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JULY 2019

PMREMS newsletter


rolling thru summer J ust because it’s summer doesn’t mean that call volume simmers; in fact, numbers rise due to a higher population across the region. Sharing last month’s stats with intentions of continuing with monthly reports based on areas, is where residents can see how important Pocono Mountain Regional EMS is to the community.

Thank you to Lehigh Valley Health Network for joining the “information collaboration” with another edition of Ask the Doctor. And here’s a hopeful “thank you” to YOU too that you’ll consider joining our community barbecue August 22 at Skytop!

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Area Response Numbers



Open to the Public-Roundup BBQ


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An ever-increasing call volume across a 250 square mile emergency response region in June keeps attention on positive growth reasons for Pocono Mountain Regional EMS. Sharing a few stats on where PMREMS was at illustrates the intensity of area needs as we look

ahead to planning for the future. From continuing grant strategies; to creating ways to fundraise that also serves a beneficial purpose, PMREMS remains on top addressing community needs.

Coolbaugh 229

Tobyhanna 115

Mt Pocono Paradise 63 42

Tunkhannock 31 responDed to


JUNE 2019 *total includes calls to surrounding areas

Barrett 42 Price 11

Ask the Doctor

Shingles Q&A with Syed Zia, MD Shingles is a serious illness that some people who had chickenpox earlier in life can develop. Family medicine physician Syed Zia, MD, with LVPG Family Medicine–West End, explains more about shingles, who is at risk, what the symptoms are, and how shingles can be prevented.

of being unwell. Within one to two days, a rash of blisters appears on one side of the body in a band-like pattern. The trunk (chest, upper, or lower back) is usually affected by the shingles rash. The rash can also occur on the face. The pain of shingles can be mild or severe, and usually has a sharp, stabbing, or burning quality. 5. When should you see your LVPG family physician? See your LVPG provider as soon as you suspect shingles, especially if you’re 50 years or older, have a weakened immune system or if the rash is widespread and painful.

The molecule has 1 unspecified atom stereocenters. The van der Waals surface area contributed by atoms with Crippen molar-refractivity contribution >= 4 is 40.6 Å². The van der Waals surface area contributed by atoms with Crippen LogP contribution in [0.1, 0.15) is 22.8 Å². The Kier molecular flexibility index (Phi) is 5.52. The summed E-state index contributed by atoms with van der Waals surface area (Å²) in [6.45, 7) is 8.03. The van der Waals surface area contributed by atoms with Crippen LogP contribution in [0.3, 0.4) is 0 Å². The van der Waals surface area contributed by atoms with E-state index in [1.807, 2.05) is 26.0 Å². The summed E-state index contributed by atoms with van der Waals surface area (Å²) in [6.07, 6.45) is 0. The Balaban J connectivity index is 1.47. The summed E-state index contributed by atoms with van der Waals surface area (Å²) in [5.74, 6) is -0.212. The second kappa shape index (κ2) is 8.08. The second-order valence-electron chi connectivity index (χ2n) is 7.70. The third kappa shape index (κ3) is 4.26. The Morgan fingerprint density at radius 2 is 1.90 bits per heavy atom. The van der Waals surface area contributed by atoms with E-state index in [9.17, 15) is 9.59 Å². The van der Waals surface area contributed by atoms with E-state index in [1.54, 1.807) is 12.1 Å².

1. Who gets shingles? Shingles can occur in individuals of all ages who have had chickenpox. It is much 6. What are the treatment options for a more common in adults aged 50 years and older. Not person with shingles? There is no cure for shingles, everyone who has had chickenpox will develop shingles. but prompt treatment with antiviral medications like Valtrex 2. What other factors increase your chances (valacyclovir) or Zovirax (acyclovir) can speed up healing and reduce the chances of complications. of developing shingles? Shingles can occur in healthy adults. However, some people are at a higher risk of For severe pain associated with shingles, pain developing it because of a weakened immune system. The medications ranging from topical to oral are prescribed. immune system may be weakened by: 7. How long do shingles last? Shingles generally 1) Certain cancers or other diseases that interfere with a lasts between 2 to 6 weeks. normal immune response 2) Immune-suppressing medications used to treat certain 8. If children today are vaccinated against conditions chickenpox can they still get shingles in 3) Chemotherapy for cancer their lifetime? Chickenpox vaccine do contain a weak 4) Infection with the human immunodeficiency virus (HIV) version of live virus, which can reactivate later in life and 3. How are shingles related to chickenpox? cause shingles, but this is very rare. Shingles is caused by the varicella zoster virus, the same virus that causes chickenpox. Once someone recovers from 9. Is there a vaccine for shingles? Currently chickenpox, the virus remains dormant in the nerves. It can two vaccines are available for protection from shingles, Zostavax and Shingrix. re-activate later to cause shingles. Zostavax was approved in 2006. It is a live vaccine, given as a single dose after 60 years of age. It has shown to offer 4. What are the symptoms and signs that someone might have shingles? Shingles usually protection against shingles for approximately five years. Shingrix was approved in 2017. It is a non-live vaccine begin with unusual sensations, such as itching, burning or made of a component of virus. It is given in two doses tingling in an area of skin on one side of the body. Some people develop a fever, headache or a generalized feeling with 2-6 months interval between doses. It has shown to provide protection beyond five years. It is recommended after 50 years and older including those who have previously received Zostavax vaccine. Syed Zia, MD, is board certified in family medicine. He is accepting new patients at LVPG Family Medicine–West End.

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Pocono Mountain Regional EMS July 2019 Newsletter  

Pocono Mountain Regional EMS July 2019 Newsletter